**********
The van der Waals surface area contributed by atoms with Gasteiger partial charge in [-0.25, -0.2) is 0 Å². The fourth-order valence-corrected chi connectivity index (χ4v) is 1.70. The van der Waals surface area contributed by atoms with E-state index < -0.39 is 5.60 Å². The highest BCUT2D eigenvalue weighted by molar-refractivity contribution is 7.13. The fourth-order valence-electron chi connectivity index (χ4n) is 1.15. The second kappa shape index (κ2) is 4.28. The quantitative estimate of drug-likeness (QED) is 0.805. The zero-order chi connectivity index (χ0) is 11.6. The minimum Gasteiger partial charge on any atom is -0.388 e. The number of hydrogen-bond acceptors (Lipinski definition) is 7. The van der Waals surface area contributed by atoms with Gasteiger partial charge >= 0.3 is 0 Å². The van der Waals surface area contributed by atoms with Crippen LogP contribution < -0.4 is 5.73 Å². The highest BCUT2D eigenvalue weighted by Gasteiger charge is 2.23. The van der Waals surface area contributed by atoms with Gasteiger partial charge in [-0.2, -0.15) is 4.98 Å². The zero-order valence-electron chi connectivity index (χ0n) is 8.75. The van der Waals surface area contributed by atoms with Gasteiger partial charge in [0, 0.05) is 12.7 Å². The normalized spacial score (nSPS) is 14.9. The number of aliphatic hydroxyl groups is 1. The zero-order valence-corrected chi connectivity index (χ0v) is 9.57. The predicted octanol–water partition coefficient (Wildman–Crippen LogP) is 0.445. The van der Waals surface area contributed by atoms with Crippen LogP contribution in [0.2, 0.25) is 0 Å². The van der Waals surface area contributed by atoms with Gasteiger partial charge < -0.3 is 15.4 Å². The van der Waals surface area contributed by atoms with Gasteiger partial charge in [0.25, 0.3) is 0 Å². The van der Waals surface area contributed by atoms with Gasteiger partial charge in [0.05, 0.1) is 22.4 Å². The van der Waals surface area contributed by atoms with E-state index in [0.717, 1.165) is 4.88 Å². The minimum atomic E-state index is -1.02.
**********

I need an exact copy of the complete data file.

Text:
The van der Waals surface area contributed by atoms with Gasteiger partial charge in [-0.25, -0.2) is 0 Å². The fourth-order valence-corrected chi connectivity index (χ4v) is 1.70. The van der Waals surface area contributed by atoms with E-state index < -0.39 is 5.60 Å². The highest BCUT2D eigenvalue weighted by molar-refractivity contribution is 7.13. The fourth-order valence-electron chi connectivity index (χ4n) is 1.15. The second kappa shape index (κ2) is 4.28. The quantitative estimate of drug-likeness (QED) is 0.805. The zero-order chi connectivity index (χ0) is 11.6. The minimum Gasteiger partial charge on any atom is -0.388 e. The number of hydrogen-bond acceptors (Lipinski definition) is 7. The van der Waals surface area contributed by atoms with Gasteiger partial charge >= 0.3 is 0 Å². The van der Waals surface area contributed by atoms with Crippen LogP contribution < -0.4 is 5.73 Å². The highest BCUT2D eigenvalue weighted by Gasteiger charge is 2.23. The van der Waals surface area contributed by atoms with Gasteiger partial charge in [-0.2, -0.15) is 4.98 Å². The zero-order valence-electron chi connectivity index (χ0n) is 8.75. The van der Waals surface area contributed by atoms with Gasteiger partial charge in [0, 0.05) is 12.7 Å². The normalized spacial score (nSPS) is 14.9. The number of aliphatic hydroxyl groups is 1. The zero-order valence-corrected chi connectivity index (χ0v) is 9.57. The predicted octanol–water partition coefficient (Wildman–Crippen LogP) is 0.445. The van der Waals surface area contributed by atoms with Crippen LogP contribution in [0.2, 0.25) is 0 Å². The van der Waals surface area contributed by atoms with Gasteiger partial charge < -0.3 is 15.4 Å². The van der Waals surface area contributed by atoms with Gasteiger partial charge in [0.25, 0.3) is 0 Å². The van der Waals surface area contributed by atoms with Gasteiger partial charge in [0.05, 0.1) is 22.4 Å². The van der Waals surface area contributed by atoms with E-state index in [0.717, 1.165) is 4.88 Å². The minimum atomic E-state index is -1.02.